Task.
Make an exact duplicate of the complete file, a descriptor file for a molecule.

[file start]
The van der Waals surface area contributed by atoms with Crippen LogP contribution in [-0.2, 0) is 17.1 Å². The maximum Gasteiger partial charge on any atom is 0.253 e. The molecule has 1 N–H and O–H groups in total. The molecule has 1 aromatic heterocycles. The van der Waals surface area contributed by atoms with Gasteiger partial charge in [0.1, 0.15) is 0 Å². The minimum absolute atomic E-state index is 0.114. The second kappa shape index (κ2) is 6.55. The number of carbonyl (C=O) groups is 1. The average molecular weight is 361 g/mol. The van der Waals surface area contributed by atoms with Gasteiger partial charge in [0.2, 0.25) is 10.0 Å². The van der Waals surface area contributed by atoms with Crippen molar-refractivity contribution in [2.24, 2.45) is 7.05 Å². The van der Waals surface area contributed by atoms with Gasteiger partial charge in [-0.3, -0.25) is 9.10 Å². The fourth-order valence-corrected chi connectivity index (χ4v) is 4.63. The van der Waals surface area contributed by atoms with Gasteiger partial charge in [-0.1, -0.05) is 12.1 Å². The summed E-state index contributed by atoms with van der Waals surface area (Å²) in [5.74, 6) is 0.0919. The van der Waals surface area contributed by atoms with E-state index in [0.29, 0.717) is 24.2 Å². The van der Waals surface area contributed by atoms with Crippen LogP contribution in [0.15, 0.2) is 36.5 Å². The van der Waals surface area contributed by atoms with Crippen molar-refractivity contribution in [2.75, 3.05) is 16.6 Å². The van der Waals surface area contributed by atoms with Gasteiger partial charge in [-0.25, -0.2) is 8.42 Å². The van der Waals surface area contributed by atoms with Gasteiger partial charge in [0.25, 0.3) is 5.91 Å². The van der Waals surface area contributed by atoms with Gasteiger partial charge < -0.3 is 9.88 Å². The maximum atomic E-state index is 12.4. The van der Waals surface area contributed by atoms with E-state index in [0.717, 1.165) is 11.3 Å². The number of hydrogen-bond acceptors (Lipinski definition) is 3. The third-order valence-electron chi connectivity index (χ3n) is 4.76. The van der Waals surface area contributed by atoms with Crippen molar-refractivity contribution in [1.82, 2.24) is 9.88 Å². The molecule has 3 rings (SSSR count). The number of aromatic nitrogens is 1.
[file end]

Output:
The van der Waals surface area contributed by atoms with Crippen LogP contribution in [-0.2, 0) is 17.1 Å². The maximum Gasteiger partial charge on any atom is 0.253 e. The molecule has 1 N–H and O–H groups in total. The molecule has 1 aromatic heterocycles. The van der Waals surface area contributed by atoms with Gasteiger partial charge in [0.1, 0.15) is 0 Å². The minimum absolute atomic E-state index is 0.114. The second kappa shape index (κ2) is 6.55. The number of carbonyl (C=O) groups is 1. The average molecular weight is 361 g/mol. The van der Waals surface area contributed by atoms with Gasteiger partial charge in [0.2, 0.25) is 10.0 Å². The van der Waals surface area contributed by atoms with Crippen molar-refractivity contribution in [2.24, 2.45) is 7.05 Å². The van der Waals surface area contributed by atoms with Gasteiger partial charge in [-0.3, -0.25) is 9.10 Å². The fourth-order valence-corrected chi connectivity index (χ4v) is 4.63. The van der Waals surface area contributed by atoms with Gasteiger partial charge in [-0.1, -0.05) is 12.1 Å². The summed E-state index contributed by atoms with van der Waals surface area (Å²) in [5.74, 6) is 0.0919. The van der Waals surface area contributed by atoms with E-state index in [0.29, 0.717) is 24.2 Å². The van der Waals surface area contributed by atoms with Crippen LogP contribution in [0.15, 0.2) is 36.5 Å². The van der Waals surface area contributed by atoms with Crippen molar-refractivity contribution in [2.75, 3.05) is 16.6 Å². The van der Waals surface area contributed by atoms with Gasteiger partial charge in [-0.25, -0.2) is 8.42 Å². The van der Waals surface area contributed by atoms with Gasteiger partial charge in [0.25, 0.3) is 5.91 Å². The van der Waals surface area contributed by atoms with Gasteiger partial charge < -0.3 is 9.88 Å². The maximum atomic E-state index is 12.4. The van der Waals surface area contributed by atoms with E-state index in [0.717, 1.165) is 11.3 Å². The number of hydrogen-bond acceptors (Lipinski definition) is 3. The third-order valence-electron chi connectivity index (χ3n) is 4.76. The van der Waals surface area contributed by atoms with Crippen molar-refractivity contribution in [1.82, 2.24) is 9.88 Å². The molecule has 3 rings (SSSR count). The number of aromatic nitrogens is 1.